I offer homage to Waylon Jennings, for his song which echoes in my head as I think about what I want to say here, to Joe Alberti, the acting and drama coach whose comment I have been interacting with, and which inspired this posting, to Fernando Flores, teacher and mentor, and to Greg and Margaret and Shirah, faithful partners for reflection.
This posting has a moral: Be bloody careful about the language in which you make important interpretations, or your language will “invent you” as something you may not be happy with. Winston Churchill, in a speech in the House of Commons on October 28, 1944, said, “We shape our dwellings, and afterwards our dwellings shape us.” (http://drmardy.com tells us that Churchill made the speech during the rebuilding of the House of Commons, after it sustained heavy bombing damage during the Battle of Britain.)
We shape our language (our interpretations of the world, and the moods and distinctions in which we listen and speak), and afterwards our language shapes us.
Each of us interacts with the world from particular pre-interpretations that we carry around with us. We carry these interpretations in our bodies, our moods, the distinctions in which we understand the world, and so forth – in our language. Each time we observe some event or feature of our world, we arrive with that “machinery” of understanding already at work. Often we fail when we go to work to address some situation, solve a problem, invent a new path into the future without (1) paying attention to the distinctions in which we are thinking, and (2) choosing the background in which we and those working with us will address the situation. We fail because everything that we do is shaped by that “pre-understanding.” You can waste a lot of time and money – or a part of your life – by going to work with the wrong presumptive and theoretical frameworks.
We need some examples. Let’s start with the simplest.
You or someone you know may have had the experience of asking a child to “go look for (coat, hat, mittens, boots, pencil, etc.) and, on having the child come back and report, “I couldn’t find it,” you sent them off with another instruction: “Go FIND the (object),” and, to your pleasure, they came back with it. No accident. Two different instructions.
Here is a “sophisticated” example: Engineering managers know that different engineering traditions “see” different things when they look at machinery. If you have a malfunctioning boiler in a power plant, you will get different results from sending an electrical, mechanical, chemical, or metallurgical engineer to look at it and tell you what to do. Each is trained in a tradition that shows them some things and hides others. A client of ours in the electrical power industry reported their embarrassment when, by accident, they sent a mechanical engineer to help a client cut their power costs, after years of having electrical engineers do that work. Why were they sending electrical engineers? Well, they were in the electric power business. But what they discovered was that the waste at the client’s plant from poor electrical connections, resistance, and so forth was under 5%, and the electricity wasted by mechanical friction in the electrical motors at the plant was on the order of 25% of the power they used. The two traditions “saw” different things when they observed the world.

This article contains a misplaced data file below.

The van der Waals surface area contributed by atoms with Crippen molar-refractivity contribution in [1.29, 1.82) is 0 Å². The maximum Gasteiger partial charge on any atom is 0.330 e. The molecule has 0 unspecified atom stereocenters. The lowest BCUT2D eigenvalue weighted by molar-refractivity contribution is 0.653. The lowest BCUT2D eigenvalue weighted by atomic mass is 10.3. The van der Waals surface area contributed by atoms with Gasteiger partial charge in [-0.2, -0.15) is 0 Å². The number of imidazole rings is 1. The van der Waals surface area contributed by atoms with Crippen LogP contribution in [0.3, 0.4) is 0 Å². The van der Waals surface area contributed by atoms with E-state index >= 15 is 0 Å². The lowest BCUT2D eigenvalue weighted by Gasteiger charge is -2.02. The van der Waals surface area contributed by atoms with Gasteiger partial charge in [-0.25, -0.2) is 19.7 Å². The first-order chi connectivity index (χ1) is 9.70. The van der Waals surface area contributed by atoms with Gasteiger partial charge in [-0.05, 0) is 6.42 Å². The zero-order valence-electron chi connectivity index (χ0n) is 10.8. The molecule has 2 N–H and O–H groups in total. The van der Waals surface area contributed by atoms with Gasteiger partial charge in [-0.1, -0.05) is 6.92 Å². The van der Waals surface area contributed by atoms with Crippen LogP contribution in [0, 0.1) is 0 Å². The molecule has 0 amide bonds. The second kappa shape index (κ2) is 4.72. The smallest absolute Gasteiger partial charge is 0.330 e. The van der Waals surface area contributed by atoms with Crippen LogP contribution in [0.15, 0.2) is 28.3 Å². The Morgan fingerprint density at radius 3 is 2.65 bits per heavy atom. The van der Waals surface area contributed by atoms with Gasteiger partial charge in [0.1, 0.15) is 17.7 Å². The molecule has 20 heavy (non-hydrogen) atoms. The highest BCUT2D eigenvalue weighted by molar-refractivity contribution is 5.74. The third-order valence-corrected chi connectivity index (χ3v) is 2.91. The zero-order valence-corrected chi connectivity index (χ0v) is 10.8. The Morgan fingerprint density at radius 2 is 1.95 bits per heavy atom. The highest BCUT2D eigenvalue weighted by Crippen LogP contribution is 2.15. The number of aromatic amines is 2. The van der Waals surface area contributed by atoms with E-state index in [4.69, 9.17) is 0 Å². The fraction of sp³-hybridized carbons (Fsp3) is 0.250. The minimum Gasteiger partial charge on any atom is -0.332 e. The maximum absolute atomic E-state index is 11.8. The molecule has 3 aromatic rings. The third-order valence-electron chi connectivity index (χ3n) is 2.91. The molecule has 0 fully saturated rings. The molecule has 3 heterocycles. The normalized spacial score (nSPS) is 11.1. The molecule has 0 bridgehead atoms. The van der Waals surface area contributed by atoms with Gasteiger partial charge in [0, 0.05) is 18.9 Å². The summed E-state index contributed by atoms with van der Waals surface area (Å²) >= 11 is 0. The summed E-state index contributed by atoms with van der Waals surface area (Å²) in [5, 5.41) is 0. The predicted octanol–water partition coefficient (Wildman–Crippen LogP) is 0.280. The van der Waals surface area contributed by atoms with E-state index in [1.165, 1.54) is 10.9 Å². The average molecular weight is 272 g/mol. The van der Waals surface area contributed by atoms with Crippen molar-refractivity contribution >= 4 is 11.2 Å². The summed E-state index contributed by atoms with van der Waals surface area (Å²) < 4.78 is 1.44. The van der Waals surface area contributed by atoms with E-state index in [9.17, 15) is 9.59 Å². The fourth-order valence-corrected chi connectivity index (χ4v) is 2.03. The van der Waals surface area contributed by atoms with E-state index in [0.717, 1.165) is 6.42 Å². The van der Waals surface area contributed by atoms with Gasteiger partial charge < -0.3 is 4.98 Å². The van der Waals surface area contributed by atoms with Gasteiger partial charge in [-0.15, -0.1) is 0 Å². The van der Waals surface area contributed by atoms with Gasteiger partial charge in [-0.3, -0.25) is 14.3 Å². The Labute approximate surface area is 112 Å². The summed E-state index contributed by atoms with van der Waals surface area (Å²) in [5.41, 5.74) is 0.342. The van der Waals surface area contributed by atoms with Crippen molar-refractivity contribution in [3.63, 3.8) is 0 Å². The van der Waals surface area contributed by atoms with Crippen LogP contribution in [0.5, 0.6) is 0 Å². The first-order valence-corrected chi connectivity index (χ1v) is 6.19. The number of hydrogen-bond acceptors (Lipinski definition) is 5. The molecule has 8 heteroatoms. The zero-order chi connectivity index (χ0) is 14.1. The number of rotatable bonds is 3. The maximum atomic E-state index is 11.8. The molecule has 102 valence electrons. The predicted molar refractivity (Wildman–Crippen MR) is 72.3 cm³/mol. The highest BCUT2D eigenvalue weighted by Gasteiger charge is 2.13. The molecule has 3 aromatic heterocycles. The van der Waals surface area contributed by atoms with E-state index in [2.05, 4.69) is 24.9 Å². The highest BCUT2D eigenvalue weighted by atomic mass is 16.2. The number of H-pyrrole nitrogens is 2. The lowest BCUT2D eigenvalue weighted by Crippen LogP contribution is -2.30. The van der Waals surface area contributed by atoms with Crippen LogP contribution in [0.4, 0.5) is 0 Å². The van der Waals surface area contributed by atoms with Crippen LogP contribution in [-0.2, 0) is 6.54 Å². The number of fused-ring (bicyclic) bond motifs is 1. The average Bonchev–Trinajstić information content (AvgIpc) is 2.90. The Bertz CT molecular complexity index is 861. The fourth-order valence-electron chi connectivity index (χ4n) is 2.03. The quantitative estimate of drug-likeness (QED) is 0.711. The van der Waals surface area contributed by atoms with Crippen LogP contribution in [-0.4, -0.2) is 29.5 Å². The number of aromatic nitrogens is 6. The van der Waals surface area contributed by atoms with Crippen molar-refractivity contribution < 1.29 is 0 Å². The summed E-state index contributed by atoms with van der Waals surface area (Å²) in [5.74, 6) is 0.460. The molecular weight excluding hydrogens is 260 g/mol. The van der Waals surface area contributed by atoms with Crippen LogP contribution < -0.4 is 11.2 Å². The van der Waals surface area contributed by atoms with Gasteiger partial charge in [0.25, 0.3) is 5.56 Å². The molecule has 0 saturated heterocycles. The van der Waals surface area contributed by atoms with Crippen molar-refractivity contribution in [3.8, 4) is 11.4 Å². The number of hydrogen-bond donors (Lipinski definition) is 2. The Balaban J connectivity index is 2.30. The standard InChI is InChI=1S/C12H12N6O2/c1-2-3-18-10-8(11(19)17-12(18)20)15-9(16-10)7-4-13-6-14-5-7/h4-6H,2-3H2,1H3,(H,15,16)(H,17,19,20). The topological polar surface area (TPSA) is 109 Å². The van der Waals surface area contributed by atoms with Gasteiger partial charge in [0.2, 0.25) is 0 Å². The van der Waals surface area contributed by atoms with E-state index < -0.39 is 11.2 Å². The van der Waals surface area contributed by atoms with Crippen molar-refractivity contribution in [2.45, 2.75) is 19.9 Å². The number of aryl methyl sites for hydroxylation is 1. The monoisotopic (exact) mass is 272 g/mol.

In his comment, Joe Alberti reports that he is attempting to appropriate the distinctions that Humberto Maturana introduces and embodies in his work for Joe’s challenge of understanding the business of drama and acting, and shifting the behaviors of his students.
On the one hand, I assess that what Joe is doing is a spectacularly good in two respects. First, he recognizes that there is value to be mined in appropriating the work of the right kind of thinker. Second, he has picked the work of a major figure to study. In Maturana’s field – the biology of cognition, or how human beings learn and think – what Maturana has done is epochal. Fernando Flores used to equate Maturana to Marco Polo: someone who had ventured successfully into a world that no one had dared enter before. The originality and quality of the thinking that he and his colleague Francisco Varela did compares favorably, in my interpretation, with the work of Isaac Newton. It is radically original, and has not yet begun to be appreciated.
But here I drop the other shoe. Joe is failing in his attempts to apply Maturana’s theoretical work. The problem is that he is missing solid theoretical understandings of three critical issues in the situation that he is studying: communication, action, and listening. Why those three? Because they are the heart of the matter in teaching, observing action, and what actors are trying to do with their “audiences.” The question is not whether Maturana could teach us things about these topics. He could, but Joe is struggling with him here.
In the work that Joe is doing if the theoretical understanding of these three issues is weak or misleading, problems will emerge all over the place. Joe is trying to “apply” Maturana’s distinctions like arithmetic equations. They don’t work that way.
Let’s go through the three theoretical issues one at a time. First, ….